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Archive for the ‘books’ Category

OK then, the garden is put to bed for the winter, Eddie is home and doing well, the Christmas present shopping is all done, I have spoken to a local newspaper giving them an update on Eddie, I have been in conversation with the British Aviation Authority about my recent experiences with airport security, have celebrated our son’s birthday and I have booked a few days away at the beginning of December to go to Gloucester to see the Cathedral.  Every year I try to visit a different British Cathedral for the first Sunday in Advent.  I am not religious but love the tradition of Cathedrals and Cathedral Choirs so Gloucester is where I am going this year and hoping to connect with a treasured and old friend at the same time.

And I have been working hard on my Chinese travel diary.  But before I begin to post again about that I had a day out today which you might enjoy sharing with me: here in Sheffield we have a society called the Dickens Fellowship which is part of the world wide Dickens Fellowship.  I have loved his books since I was a child and our mother used to read us A Christmas Carol every Christmas Eve in front of our ancient inglenook fireplace by candle- and fire-light and therefore I am a member of this Fellowship.  And today was our annual day out.

This year we are visiting a local aristocratic country house/Stately Home,  Chatsworth House (a huge and famous one notably once the home of Georgiana Duchess of Devonshire and used as the model for Pemberley in Pride and Prejudice) which has been decorated with a Dickens theme.

It was a warm, still day with a blue sky and we began in the old Stable yard

 

where the coaches and many horses used to live: this is now a place to sit outside and drink a coffee, or as today, a hot chocolate, visit the restaurant and the shop in the old stables.

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I especially love the fact that the lavatories are modelled on the old stables!!

 

 

Suitably comforted we made our way down to the Dickens decorations: the tickets were timed so that the crowds were not too  vast.

The main theme of course was, words.  Throughout his novels Dickens wrote over 4.6 million words and invented hundreds of words and phrases that have passed into everyday usage – butterfingers, slowcoach, devil-may-care, sassigassity, trumpery etc.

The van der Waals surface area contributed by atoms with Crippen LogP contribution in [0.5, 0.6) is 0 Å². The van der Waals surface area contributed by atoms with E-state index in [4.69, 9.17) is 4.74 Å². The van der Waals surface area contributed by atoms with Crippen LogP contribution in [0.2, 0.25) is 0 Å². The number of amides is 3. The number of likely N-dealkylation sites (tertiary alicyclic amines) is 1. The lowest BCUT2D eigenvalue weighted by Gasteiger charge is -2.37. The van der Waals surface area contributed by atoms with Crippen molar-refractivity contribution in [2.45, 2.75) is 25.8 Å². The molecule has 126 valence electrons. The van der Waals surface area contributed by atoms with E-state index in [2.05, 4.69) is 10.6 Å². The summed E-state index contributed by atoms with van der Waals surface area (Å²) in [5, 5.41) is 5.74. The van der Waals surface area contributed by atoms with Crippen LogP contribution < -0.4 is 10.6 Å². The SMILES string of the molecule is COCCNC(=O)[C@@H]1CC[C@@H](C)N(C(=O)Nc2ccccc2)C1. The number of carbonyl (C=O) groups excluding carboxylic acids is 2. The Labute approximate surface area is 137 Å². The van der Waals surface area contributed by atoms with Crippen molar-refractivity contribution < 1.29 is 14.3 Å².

Decorations made from the printed word and  whole books themselves, were everywhere.

 

A Christmas Tree made of books:

 

 

There were attendants in costume of the time, and several Pearly Queens, reminiscent of the London which Dickens knew so well, and whose streets he walked for miles each night.

 

Vignettes from various books lined the corridor to the Chapel:

Tiny Tim’s Turkey,

 The window of t he Old Curiosity Shop,

There was the front door of Scrooge and Marley,

and Bill Sykes’s dog ‘Bullseye’ seemed to have got everywhere:

 

The Chapel was decorated lavishly

where the Ghost of Christmas Present was the theme: a reminder to Scrooge that those who surround themselves with friends, family, love and happiness are the richest of all.

The cloth under this throne was actually a beautiful red, not the rather shocking pink that my camera seems to have picked up!!

I thought the Chapel was cleverly lit, very understated and atmospheric:

The Anteroom to the Chapel was the interior of the Old Curiosity Shop, a modern take on curios – rare, unusual or intriguing objects – which although clever did not really impress me much.

From there we moved into a story of love and sacrifice, A Tale of Two Cities: a masterpiece of paper art in tribute to paper and the written word.

Which continued in stars, snowflakes and paperchains:

 

 

And found its apotheosis in houses built out of the very books in which they appear:

 

 

 

 

 

 

 

We then moved into the Painted Hall